Aluminium Flame Brazing – Basics Part 4



Fluxing Prior to Assembly The procedure described above is the most common and reliable method to ensure good quality brazed joints, but is not the only one. For instance with a tube-to-tube joint, with the filler metal ring in place, the flux can be applied to the lower portion of the straight tube prior to insertion in the expanded tube. In this case, a light flux loading around the circumference of the joint after assembly is still required to cover the filler metal ring.

Feeding the Joint with Filler Metal

Another alternative to using a preform ring is to feed the filler metal into the joint with filler alloy wire or rod during heating, after the flux is molten. This method is frequently adopted by brazers who have had experience with choride flux flame brazing or who have welding backgrounds. To the novice brazer, this method is very difficult because the window between when the flux becomes molten and when the flux dries out is very small, when brazing in air. The window of opportunity is in the order of a few seconds and skilled brazers are able to work within this window. By placing the preform ring at the joint prior to heating ensures that the flux will not dry out before the filler begins to melt.

The table below lists the chemical composition and melting point range of common alloys suitable for NOCOLOK ® flux flame brazing.

Alloys suitable for flame brazing

Alloy Composition

As shown in the table, alloys that are considered difficult or impossible to braze by furnace methods can be flame brazed. In furnace brazing, Mg diffuses to the surface and reacts with the surface oxide to form MgO and spinels of MgO:Al2O3, which have reduced solubility in NOCOLOK ® flux. Furthermore, Mg and/or MgO can react with the flux, rendering it less effective. The rule of thumb for furnace brazing is to limit the total amount to less than 0.5  wt %‑Mg.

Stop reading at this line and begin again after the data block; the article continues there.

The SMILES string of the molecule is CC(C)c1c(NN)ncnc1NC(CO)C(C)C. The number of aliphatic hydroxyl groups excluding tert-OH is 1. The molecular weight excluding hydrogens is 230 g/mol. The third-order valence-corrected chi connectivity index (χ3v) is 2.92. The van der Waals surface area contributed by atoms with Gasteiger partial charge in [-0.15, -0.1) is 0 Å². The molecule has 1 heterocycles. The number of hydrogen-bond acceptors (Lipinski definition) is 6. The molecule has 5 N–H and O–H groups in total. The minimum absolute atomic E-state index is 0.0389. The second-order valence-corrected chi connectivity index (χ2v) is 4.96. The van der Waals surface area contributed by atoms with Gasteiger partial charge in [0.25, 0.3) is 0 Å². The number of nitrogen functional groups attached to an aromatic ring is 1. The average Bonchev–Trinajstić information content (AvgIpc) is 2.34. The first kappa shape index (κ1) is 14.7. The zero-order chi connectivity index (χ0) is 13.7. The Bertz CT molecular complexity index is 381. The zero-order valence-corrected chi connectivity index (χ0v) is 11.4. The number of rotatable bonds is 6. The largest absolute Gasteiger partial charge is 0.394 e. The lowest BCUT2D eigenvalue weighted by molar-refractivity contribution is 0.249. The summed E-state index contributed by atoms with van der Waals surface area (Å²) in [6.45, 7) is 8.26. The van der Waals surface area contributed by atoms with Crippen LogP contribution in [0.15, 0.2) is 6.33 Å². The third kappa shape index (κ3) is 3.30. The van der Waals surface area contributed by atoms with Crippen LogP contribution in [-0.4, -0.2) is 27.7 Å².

In flame brazing, higher Mg levels can be tolerated since the faster heating rates do not allow the diffusing Mg enough time to appreciably decrease the beneficial effects of the flux. Up to 1  wt %‑Mg can be brazed with relative ease, while greater than 1  wt %‑Mg may be possible under some circumstances (increased flux loadings, extremely fast heating rates).


Mg containing alloys have lower melting points than those alloys containing very low or no Mg (see Table above). The most common high strength machineable alloys for example are AA6061 and AA6063 which typically contain 1 wt‑% and 0.5  wt %, respectively. Note that both of these alloys have a solidus of 616 °C. This means that these alloys, when overheated are prone to incipient grain boundary melting. The effect of overheating manifests itself as degradation of the microstructure and a roughening of the skin, commonly known as ‘orange peel’ effect. These effects are illustrated in the photomicrographs below.

Cross-Section of As-Extruded Machineable Alloys

Cross-Section of Overheated Machineable Alloys

This effect is worse in the outer skin since this area sees a higher temperature (Ts surface temperature) than deeper within the component (Tj joint temperature) as illustrated below. Metallurgical degradation of this type can cause problems with the longevity and suitability of machined surfaces such as threads in fittings.